It is obvious from my searches, that I have tried really hard to create my data identity in the last few years. Because my name really only yields results for myself, I quickly learned that whatever I posted using my whole name would come up as a top result. And with that in consideration, I was careful and conscious about what I used my full name for. But as a middle schooler, creating a username and social media accounts for the first time, and probably looking up to influencers a bit too much, I wasn’t too smart about my data identity. Back then, my middle school self had a desire to go viral in the fanfiction or beauty blogging world. I used an alias, my username, but I wasn’t smart enough to not link that username to the accounts I use today, and thus, a mistake was born.

But, the important thing today, is to remember that the Internet is forever, and try to forgive and forget -- or at least mitigate the risks associated with embarrassing material. The fanfiction, although embarrassing to me, probably wouldn’t be a huge problem with potential employers, and neither would the failed beauty blog or cringy Pinterest board. In fact, they may even find them funny or impressive, with my failed blog having 8,191 page views and my fanfiction having 20,463 reads. Regardless, this really isn’t so bad, and I have worked slowly to remove my true identity from these sites, or at least remove it from the basic search route of “Nina Janies” that most people would take.

So the Bad isn’t really so bad, and the Good shows what I want potential employers or Internet strangers to see. I have learned how to successfully manipulate Google’s search results to my advantage. But who is to say someone else couldn’t do the same?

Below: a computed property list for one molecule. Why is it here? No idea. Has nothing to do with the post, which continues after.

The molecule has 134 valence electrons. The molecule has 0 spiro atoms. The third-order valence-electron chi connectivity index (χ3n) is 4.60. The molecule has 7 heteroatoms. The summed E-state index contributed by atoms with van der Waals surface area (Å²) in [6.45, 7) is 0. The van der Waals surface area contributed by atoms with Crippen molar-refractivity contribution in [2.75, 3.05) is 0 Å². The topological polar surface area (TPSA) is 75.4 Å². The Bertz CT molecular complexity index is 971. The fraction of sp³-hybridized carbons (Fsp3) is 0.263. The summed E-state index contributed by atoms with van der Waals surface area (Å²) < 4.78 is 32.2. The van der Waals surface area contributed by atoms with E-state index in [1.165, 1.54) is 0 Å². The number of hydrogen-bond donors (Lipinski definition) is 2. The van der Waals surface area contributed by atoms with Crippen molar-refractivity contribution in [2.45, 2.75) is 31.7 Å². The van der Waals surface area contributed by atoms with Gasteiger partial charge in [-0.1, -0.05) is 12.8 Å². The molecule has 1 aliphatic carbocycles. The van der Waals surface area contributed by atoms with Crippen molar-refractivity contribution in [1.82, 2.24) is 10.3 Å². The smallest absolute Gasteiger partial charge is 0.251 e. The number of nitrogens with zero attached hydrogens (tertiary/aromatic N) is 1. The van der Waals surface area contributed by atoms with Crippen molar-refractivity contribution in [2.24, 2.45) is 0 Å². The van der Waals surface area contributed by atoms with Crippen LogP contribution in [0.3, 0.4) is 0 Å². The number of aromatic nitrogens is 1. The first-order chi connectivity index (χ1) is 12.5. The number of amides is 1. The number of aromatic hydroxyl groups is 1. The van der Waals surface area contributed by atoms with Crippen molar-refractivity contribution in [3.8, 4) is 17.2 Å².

Why the Good is Actually Bad

As I stated before, one of the lessons I learned was that individuals with an online identity have the ability to make themselves whoever they want to be online. As I searched myself online and found the mistakes, I also learned my follow up lesson: you can’t entirely control everything about yourself that appears. While these lessons contradict, they are both certainly true.

Having the ability to manipulate Google search results is potentially dangerous in itself. The Internet, and the people on it, have far more control over what you see online than you do. Everyday random people are doxxed and taken advantage of on the Internet. They don’t have to be famous and there are bad actors all over the place. These bad actors could be strangers who decided to “cancel you” or even ex-friends who don’t want to see you succeed. These bad actors can be just about anyone and they can do just as I have done. They can put your name in derogatory articles or even attribute an offensive post to your name. They can use you as a catfish and ruin the very name you have made for yourself. They can manipulate the Google search results in the worst way possible. While you have the power to try and hide these posts, just as I have tried with my fanfiction, they can still come up and this is the risk of the Internet.


Overall, the lessons I have learned are still the same. I am still and will continue to be careful about what I post online, but I can’t see the “real me” being exposed just yet, that is the intimate parts of my life I don’t want employers or strangers to see. As of now, I am also aware that what comes up is not entirely in my control. If I can manipulate my data, so can anyone else, and this is just the inherent reality of the Internet. And even for myself, where my own self interest is me and I show what I want people to see, the Good, and I have worked to reduce the embarrassments of my past, I still haven’t been entirely successful. So while my current data identity doesn’t show my true, authentic self, that’s okay with me, because at least it isn’t showing a version of me that I wouldn’t want others to see.